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Lessons learnt about collaborative research from the EU project JOLISAA (JOint Learning in Innovation Systems in African Agriculture)

Van Den Berg J., Almekinders C., Floquet A., Sellamna N.E., Davo Vodouhê S., Kamau G., Letty B., Stevens J.B., Rootman G., Triomphe B.. 2014. In : Triomphe Bernard (ed.), Waters-Bayer Ann (ed.), Klerkx Laurens (ed.), Cullen Beth (ed.), Kamau Geoffrey (ed.), Le Borgne Ewen (ed.). Proceedings of the International Workshop on Agricultural Innovation Systems in Africa (AISA), 29-31 May 2013, Nairobi, Kenya. Montpellier : CIRAD, p. 181-185. International Workshop on Agricultural Innovation Systems in Africa, 2013-05-29/2013-05-31, Nairobi (Kenya).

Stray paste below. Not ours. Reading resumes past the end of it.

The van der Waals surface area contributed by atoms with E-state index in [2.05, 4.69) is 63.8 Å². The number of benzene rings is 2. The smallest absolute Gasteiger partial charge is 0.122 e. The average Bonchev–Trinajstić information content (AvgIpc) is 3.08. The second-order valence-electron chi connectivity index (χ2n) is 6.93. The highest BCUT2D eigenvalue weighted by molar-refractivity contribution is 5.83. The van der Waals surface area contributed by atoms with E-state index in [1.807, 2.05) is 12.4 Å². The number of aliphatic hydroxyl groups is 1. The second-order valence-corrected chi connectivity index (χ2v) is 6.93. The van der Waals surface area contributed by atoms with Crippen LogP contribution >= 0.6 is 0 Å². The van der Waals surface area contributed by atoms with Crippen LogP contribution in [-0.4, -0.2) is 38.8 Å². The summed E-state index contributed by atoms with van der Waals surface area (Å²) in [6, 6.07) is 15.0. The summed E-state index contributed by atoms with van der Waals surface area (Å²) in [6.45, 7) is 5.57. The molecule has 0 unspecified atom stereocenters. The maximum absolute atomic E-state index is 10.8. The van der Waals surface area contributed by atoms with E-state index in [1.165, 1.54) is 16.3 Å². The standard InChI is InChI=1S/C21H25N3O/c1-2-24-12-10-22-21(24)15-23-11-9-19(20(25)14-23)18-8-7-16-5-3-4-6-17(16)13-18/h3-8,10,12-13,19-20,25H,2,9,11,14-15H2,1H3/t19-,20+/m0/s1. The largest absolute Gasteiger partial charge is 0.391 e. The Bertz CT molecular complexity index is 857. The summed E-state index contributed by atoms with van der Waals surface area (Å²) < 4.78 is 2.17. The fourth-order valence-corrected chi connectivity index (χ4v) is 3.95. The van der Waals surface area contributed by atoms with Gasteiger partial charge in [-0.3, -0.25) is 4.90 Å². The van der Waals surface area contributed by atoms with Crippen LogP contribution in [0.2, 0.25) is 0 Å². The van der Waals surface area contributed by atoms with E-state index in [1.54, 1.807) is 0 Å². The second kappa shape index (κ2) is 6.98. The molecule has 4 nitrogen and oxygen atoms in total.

The increased concern about the capacity of (inter)national agricultural research to create societal impact urges research to reflect on its role in society and to adopt an innovation systems approach, enhancing multilevel stakeholder learning and negotiation for new technologies and institutional and organisational arrangements (e.g. World Bank 2012). But what does this mean for practice? This paper reflects on the joint learning process undertaken by a research consortium consisting of three African national research teams and four European teams. Its purpose was to study innovation processes in the framework of the EU-funded multipartner project JOint Learning in Innovation Systems in African Agriculture (JOLISAA). The project was implemented in 2010-13 in Benin, Kenya and South Africa, where innovation cases were inventorised, selected, screened and collaboratively assessed by multistakeholder teams. Results indicated that researchers learnt about innovation from the cases they studied and about the interaction with the stakeholders in the individual case assessments and from other collaborative assessment teams. The project duration was too short and the resource base too limited for adequate development of the concepts used, and the diverging views on what joint learning in the project meant hindered the development and implementation of a learning agenda. We conclude that integrated multistakeholder approaches that combine participatory research activities with reflective learning and capacity building for all research participants are highly desirable but not easy to implement. They require longer timespans to develop effective partnerships. (Résumé d'auteur)

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